Rep. Trey Gowdy (R-S.C.) late Monday criticized IRS Commissioner John Koskinen for claiming there's no evidence of criminal misconduct at the IRS over the targeting scandal, even though he hasn't bothered to examine the criminal code.
"You have already said multiple times today that there was no evidence that you found of any criminal wrongdoing," Gowdy said. "I want you to tell me what criminal statutes you've evaluated."
"I have not looked at any," Koskinen replied.
"Well then how can you possibly tell our fellow citizens that there's not criminal wrongdoing if you don't even know what statutes to look at?" Gowdy shot back.
Koskinen said several times that he's seen no evidence that anyone consciously acted inappropriately, but Gowdy said that's not the same as trying to examine whether a crime was committed.
"How would you know what elements of the crime existed?" Gowdy asked. "You don't even know what statutes are in play."
Koskinen said he believes he can rely on common sense, but Gowdy blasted that answer out of the water before Koskinen could finish his thought.
"Common sense? Instead of the criminal code, you want to rely on common sense?" Gowdy said as Koskinen shook his head at the table.
"You can shake your head all you want to, Commissioner. You have said today that there is no evidence of criminal wrongdoing, and I'm asking you what criminal statutes you have reviewed to reach that conclusion." Gowdy concluded that Koskinen had "no idea" whether any crimes have been committed.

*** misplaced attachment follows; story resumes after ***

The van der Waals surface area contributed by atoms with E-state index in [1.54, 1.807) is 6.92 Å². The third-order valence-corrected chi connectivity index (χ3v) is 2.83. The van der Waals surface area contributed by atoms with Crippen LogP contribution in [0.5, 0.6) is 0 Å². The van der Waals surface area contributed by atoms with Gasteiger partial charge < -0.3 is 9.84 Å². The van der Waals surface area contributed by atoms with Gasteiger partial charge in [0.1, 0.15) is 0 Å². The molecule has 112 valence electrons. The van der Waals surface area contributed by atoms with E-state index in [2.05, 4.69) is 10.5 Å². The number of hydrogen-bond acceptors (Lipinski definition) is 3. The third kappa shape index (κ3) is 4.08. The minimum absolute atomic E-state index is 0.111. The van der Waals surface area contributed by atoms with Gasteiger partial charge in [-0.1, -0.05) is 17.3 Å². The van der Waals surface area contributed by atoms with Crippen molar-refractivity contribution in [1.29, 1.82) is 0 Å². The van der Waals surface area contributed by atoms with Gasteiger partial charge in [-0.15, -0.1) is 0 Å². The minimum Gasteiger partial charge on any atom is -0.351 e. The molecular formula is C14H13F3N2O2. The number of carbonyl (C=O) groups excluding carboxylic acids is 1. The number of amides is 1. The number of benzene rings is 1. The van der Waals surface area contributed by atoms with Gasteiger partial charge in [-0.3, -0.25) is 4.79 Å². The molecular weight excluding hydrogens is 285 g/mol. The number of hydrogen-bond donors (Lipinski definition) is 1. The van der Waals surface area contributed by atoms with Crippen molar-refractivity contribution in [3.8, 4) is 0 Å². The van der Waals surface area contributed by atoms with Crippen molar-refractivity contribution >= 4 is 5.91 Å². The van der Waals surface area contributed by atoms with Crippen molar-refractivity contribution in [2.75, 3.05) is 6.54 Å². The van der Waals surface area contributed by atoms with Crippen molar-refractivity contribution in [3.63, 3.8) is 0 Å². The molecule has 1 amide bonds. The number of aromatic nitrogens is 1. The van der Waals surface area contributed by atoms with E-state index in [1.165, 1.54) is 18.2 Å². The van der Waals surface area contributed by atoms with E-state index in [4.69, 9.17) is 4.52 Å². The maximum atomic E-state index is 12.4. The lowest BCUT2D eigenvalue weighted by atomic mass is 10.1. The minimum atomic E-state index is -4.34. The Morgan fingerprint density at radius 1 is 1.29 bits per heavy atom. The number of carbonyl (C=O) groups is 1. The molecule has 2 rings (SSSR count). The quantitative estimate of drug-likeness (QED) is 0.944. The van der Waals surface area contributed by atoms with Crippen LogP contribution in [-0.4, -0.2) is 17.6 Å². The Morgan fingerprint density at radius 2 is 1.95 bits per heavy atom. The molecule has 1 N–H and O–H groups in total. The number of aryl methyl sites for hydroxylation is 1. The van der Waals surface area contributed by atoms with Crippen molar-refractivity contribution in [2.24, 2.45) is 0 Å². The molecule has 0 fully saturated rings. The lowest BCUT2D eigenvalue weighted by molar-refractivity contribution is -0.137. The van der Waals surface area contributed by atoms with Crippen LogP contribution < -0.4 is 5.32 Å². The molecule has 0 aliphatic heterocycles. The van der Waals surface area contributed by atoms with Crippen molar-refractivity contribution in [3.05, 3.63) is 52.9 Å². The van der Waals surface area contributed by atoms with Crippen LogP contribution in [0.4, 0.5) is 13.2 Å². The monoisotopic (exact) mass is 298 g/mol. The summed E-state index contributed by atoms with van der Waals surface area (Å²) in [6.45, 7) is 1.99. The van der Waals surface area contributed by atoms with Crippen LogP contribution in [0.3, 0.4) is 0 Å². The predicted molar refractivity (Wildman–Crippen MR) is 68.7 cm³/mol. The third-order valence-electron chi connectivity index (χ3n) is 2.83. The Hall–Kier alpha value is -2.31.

Koskinen then tried to close out his argument saying enough evidence is in to dismiss the idea that the IRS scandal was a coverup directed from the White House. But Gowdy rejected that idea, and said it's Democrats who are trying to say the GOP is "obsessed" with the White House when it was the White House that first intervened.
"It was Jay Carney that perpetuated the myth that it was two rogue agents in Ohio, it wasn't any of us. Was that accurate?" Gowdy asked.
"Not that I know of," Koskinen replied.
"So that was inaccurate and that came from the White House. Who said there's not a smidgen of corruption?"
"My understanding is that was the president," the commissioner answered.
"So that's Jay Carney and the president both inserting themselves into the IRS scandal," Gowdy said. "And you want to blame us for bringing the White house into it?"
"I haven't blamed you at all," Koskinen said.
"You just did, commissioner. You just did."
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